Can I blame sleep deprivation?
In retrospect, I don't believe he was trying to be mean or petty. I think he was only trying to joke and have a little fun with me. I may, in fact, have to issue an apology to him. I think he probably felt bad, too.
The reality is, I love school. I don't see it as a drudgery, although sometimes I really hate having to roll out of bed so early to study. It may honestly be easier for me. Not because I'm so great and wonderful or super intelligent, but because I enjoy it. He is probably not in the same place.
I really don't want to whine about it, because this is a great time in my life. If I had to drop out of school tomorrow, I would be devastated.
Funny how coffee suddenly makes everything crystal clear.
And stains your teeth. But I still drink it.
Monday, November 13, 2006
I call it Music Therapy.
Tonight, after getting all riled up at Mr. Whiney Government Man, I was in the mood for Angry Girl Music.
I flipped through all the stations, thinking surely something could help me purge the Angry Girl.
I love all this on a normal day. On a normal day it would make for a great therapy session. But tonight it wasn't scratching the itch.
I keep flipping.
I land upon a lovely musical selection played with a dulcimar.
This only fuels Angry Girl.
FOR THE LOVE OF GOD, IT'S A DULCIMAR!!!!!!!!!
For Christmas I would like a CD player for my car so I can listen to Kelly whenever my Angry Girl so desires.
So, feeling angry? Join me in some music therapy. Bang your head and scream the lyrics. If you do it right, you will feel better. If not, kick the cat.
Well, there was that incident in second grade where I bloodied Randy C.'s nose, but that wasn't really my fault. I mean, I told him to leave me alone.
However, tonight I came as close as I ever have been to clocking Mr. Whiney Government Man.
As I entered the classroom tonight, these were his completely ignorant, devoid of thought or common sense comments to me:
"Hey, I've got my grocery list with me! If you've got time to make a 94 on a test, you've got time to run to the store for me!" (insert insipid chortling here)
I'm a nice person.
I can take teasing.
But this...this made my blood boil.
On the outside, one would observe a quiet demeanor and a coy smile as I calmly took my seat, never raising my eyes to look at him because in actuality they might shoot real honest-to-God flames and incinerate his juvenile, condescending ass.*
Inside I was screaming and throwing desks. I was grabbing him by the throat. I was...well, it wasn't pretty.
"BOW WHEN YOU SPEAK TO ME, SWINE!!!!! I AM SUPERMOM, RULER OF ALL THINGS GOOD AND DOMESTIC! I HAVE TAMED TODDLERS AND TAUGHT THEM TO POTTY! DO NOT MOCK ME!!!!!"
I manage to take a deep breath, unclench my fists and repress the twitch I feet in my left eye. This man needs a lesson in decorum and couth. I use this opportunity to tell him, in no uncertain terms, exactly with whom he is dealing.
"Well," I sigh, and say with a smile, "let me just give you the low down. I have three children. I homeschool. I own my own business. And I am taking 12 freaking hours. I don't have the time. I MAKE the time." And I give my desk a whack, just for emphasis.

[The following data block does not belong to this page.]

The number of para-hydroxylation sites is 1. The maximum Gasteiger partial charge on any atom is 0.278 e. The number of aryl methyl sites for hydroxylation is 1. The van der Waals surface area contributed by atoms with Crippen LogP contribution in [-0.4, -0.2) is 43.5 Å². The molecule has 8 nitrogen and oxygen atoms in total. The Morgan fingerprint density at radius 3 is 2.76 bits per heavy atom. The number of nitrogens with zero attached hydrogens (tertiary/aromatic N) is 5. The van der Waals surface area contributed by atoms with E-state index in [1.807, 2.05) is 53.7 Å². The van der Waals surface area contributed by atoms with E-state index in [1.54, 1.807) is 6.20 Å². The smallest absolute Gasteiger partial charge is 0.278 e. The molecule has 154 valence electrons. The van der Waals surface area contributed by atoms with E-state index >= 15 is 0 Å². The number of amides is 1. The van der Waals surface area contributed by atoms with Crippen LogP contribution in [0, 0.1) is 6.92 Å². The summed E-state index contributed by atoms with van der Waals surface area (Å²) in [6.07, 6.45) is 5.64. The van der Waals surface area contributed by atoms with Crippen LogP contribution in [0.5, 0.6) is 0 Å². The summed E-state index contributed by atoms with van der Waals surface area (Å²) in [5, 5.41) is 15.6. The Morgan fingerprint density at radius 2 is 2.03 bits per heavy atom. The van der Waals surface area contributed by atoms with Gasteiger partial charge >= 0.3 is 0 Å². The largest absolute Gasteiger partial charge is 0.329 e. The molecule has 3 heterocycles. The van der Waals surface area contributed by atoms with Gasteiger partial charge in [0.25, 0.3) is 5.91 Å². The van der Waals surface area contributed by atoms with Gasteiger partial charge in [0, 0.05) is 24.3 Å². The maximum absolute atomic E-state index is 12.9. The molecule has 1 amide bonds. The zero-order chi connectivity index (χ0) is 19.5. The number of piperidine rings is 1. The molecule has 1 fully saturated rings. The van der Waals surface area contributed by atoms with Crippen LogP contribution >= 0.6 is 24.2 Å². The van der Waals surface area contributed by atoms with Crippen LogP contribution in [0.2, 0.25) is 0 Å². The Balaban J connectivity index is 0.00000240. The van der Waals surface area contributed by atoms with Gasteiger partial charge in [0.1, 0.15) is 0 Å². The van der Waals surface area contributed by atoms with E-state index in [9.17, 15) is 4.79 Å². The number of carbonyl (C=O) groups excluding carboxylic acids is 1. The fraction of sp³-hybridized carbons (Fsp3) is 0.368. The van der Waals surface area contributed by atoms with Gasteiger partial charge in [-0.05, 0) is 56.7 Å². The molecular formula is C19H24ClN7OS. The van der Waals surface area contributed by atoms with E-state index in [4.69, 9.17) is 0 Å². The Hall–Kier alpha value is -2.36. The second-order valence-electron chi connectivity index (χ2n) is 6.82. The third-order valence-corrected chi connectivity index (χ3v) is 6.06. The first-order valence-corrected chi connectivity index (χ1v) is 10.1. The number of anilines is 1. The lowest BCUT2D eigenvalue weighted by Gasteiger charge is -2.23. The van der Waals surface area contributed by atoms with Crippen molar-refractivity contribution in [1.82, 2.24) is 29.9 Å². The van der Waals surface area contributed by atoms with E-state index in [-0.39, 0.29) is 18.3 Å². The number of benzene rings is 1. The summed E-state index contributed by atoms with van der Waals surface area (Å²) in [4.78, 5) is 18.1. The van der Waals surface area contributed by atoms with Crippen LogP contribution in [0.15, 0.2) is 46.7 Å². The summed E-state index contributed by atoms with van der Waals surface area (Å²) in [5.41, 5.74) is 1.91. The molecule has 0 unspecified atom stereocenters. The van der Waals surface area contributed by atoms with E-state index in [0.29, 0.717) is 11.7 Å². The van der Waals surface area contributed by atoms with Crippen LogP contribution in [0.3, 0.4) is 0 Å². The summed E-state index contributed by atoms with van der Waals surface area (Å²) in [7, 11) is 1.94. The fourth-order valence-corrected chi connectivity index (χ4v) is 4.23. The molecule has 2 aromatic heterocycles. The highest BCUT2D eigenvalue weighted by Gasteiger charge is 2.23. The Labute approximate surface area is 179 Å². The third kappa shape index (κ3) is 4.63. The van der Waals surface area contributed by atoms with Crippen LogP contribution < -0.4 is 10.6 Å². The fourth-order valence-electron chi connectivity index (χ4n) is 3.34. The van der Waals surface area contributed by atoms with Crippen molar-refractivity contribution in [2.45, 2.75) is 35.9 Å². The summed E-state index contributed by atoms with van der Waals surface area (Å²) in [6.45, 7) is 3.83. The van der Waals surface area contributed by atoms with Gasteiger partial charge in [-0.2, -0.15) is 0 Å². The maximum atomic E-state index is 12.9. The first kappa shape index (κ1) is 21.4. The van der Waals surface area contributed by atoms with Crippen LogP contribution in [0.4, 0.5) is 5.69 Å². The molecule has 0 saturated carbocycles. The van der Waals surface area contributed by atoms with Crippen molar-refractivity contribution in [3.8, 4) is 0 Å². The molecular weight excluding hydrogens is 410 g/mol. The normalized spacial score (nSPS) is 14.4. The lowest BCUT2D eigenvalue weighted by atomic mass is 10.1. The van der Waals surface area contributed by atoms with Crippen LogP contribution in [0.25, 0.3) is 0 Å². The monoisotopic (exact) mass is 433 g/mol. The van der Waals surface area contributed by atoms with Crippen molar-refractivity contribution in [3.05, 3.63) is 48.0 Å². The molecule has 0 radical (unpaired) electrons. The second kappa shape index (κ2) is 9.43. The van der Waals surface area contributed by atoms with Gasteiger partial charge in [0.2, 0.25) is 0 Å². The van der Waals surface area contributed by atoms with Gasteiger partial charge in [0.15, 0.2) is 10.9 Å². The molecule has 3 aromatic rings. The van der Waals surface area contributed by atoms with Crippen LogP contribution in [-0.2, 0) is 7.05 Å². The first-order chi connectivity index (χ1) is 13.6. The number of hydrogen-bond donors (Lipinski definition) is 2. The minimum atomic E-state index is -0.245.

Hmph. No response.
I sit through the rest of the class, trying desperately to focus on what the instructor is saying, but I'm livid. I am even more embarrassed when the instructor asks me a question and I have no reply because though my eyes have been on him, I didn't hear a word of what he said.
I feel my ears turn red.
When class is dismissed, I walk by Whiney Man's desk, not about to look his direction.
"See you next week!" he says cheerfully.
I keep walking.
"Good job, girl. I'm proud of you."
That's all I needed. I am validated. Whiney Man gets to live another week.
Lucky for him.
*Those of you who know me personally may be surprised, perhaps even offended, by my use of profanity. It is not something you are likely to ever hear from my lips. And you have never seen me write it here. However, I do sometimes curse in my head and this situation was absolutely curse-worthy. I figure if I think it, it must be okay to write it. So either I am growing up or spiraling downward into a dark, sinister black hole of evil. Maybe both.
Friday, November 10, 2006
Sometimes in the hustle and bustle of life, this seems so commonplace. So normal. But I am here to tell you, there is absolutely nothing commonplace about it. Babies are nothing short of miraculous.
I stopped by the hospital on my way home from class Wednesday morning. As I was entering from the third floor of the parking garage, two women came out. One of them looked up at me with tears running down her face and then looked back down at the ground while the other put her arm about her shoulders and whispered something in her ear. Once inside the doors, a larger group of people, perhaps somehow related to the two women, were crying and comforting each other.
They had obviously received some bad news.
And I walked past, unaffected by their suffering. It struck me for a moment how close I was to their pain. How I could almost reach out and touch it, but my life would not be altered by it. And it seemed odd that I could be happy and excited while they were grieving...odd and not quite fair.
I looked around a bit and found a volunteer working at a desk and asked her where the maternity ward was. She directed me to the sixth floor. I loaded the elevator and pressed 6. A surgeon walked in behind me, wearing a very glum and not at all friendly expression. Then we were joined by a lady on a gurney and her attendant. This young man looked very young. Like barely-out-of-high-school young. And he kept looking over at me, which made me somewhat uneasy.